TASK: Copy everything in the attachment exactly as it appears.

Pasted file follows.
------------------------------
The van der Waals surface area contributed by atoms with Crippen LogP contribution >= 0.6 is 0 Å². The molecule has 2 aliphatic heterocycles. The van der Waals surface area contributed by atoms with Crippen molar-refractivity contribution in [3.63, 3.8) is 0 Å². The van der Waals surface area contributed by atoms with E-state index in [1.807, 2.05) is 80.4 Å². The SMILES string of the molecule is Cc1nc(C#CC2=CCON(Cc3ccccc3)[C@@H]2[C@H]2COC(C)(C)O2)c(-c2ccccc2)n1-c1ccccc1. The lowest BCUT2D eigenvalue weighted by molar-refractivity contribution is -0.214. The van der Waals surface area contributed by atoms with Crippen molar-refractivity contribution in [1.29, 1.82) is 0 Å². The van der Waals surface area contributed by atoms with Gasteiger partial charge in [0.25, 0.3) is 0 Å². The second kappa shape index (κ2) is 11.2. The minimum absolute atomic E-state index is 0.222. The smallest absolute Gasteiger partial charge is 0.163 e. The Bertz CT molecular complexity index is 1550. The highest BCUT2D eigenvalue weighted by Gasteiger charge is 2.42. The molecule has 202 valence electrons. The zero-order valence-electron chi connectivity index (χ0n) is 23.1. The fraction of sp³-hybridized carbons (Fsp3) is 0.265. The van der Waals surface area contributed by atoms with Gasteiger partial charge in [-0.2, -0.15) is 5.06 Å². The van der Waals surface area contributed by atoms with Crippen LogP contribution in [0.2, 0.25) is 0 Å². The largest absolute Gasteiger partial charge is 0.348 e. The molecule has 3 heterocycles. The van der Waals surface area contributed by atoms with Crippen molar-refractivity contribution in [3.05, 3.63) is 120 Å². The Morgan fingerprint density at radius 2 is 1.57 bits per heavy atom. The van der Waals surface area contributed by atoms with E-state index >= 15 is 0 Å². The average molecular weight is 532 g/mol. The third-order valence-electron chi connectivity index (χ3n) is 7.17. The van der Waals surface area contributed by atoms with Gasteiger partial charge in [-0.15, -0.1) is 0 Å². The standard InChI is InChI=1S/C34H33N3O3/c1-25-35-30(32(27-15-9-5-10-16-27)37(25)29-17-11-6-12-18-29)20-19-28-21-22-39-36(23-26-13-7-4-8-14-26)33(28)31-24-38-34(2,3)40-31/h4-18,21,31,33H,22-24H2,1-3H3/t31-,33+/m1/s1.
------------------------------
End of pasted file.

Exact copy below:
The van der Waals surface area contributed by atoms with Crippen LogP contribution >= 0.6 is 0 Å². The molecule has 2 aliphatic heterocycles. The van der Waals surface area contributed by atoms with Crippen molar-refractivity contribution in [3.63, 3.8) is 0 Å². The van der Waals surface area contributed by atoms with E-state index in [1.807, 2.05) is 80.4 Å². The SMILES string of the molecule is Cc1nc(C#CC2=CCON(Cc3ccccc3)[C@@H]2[C@H]2COC(C)(C)O2)c(-c2ccccc2)n1-c1ccccc1. The lowest BCUT2D eigenvalue weighted by molar-refractivity contribution is -0.214. The van der Waals surface area contributed by atoms with Crippen molar-refractivity contribution in [1.29, 1.82) is 0 Å². The van der Waals surface area contributed by atoms with Gasteiger partial charge in [0.25, 0.3) is 0 Å². The second kappa shape index (κ2) is 11.2. The minimum absolute atomic E-state index is 0.222. The smallest absolute Gasteiger partial charge is 0.163 e. The Bertz CT molecular complexity index is 1550. The highest BCUT2D eigenvalue weighted by Gasteiger charge is 2.42. The molecule has 202 valence electrons. The zero-order valence-electron chi connectivity index (χ0n) is 23.1. The fraction of sp³-hybridized carbons (Fsp3) is 0.265. The van der Waals surface area contributed by atoms with Gasteiger partial charge in [-0.2, -0.15) is 5.06 Å². The van der Waals surface area contributed by atoms with Crippen LogP contribution in [0.2, 0.25) is 0 Å². The largest absolute Gasteiger partial charge is 0.348 e. The molecule has 3 heterocycles. The van der Waals surface area contributed by atoms with Crippen molar-refractivity contribution in [3.05, 3.63) is 120 Å². The Morgan fingerprint density at radius 2 is 1.57 bits per heavy atom. The van der Waals surface area contributed by atoms with E-state index >= 15 is 0 Å². The average molecular weight is 532 g/mol. The third-order valence-electron chi connectivity index (χ3n) is 7.17. The van der Waals surface area contributed by atoms with Gasteiger partial charge in [-0.15, -0.1) is 0 Å². The standard InChI is InChI=1S/C34H33N3O3/c1-25-35-30(32(27-15-9-5-10-16-27)37(25)29-17-11-6-12-18-29)20-19-28-21-22-39-36(23-26-13-7-4-8-14-26)33(28)31-24-38-34(2,3)40-31/h4-18,21,31,33H,22-24H2,1-3H3/t31-,33+/m1/s1.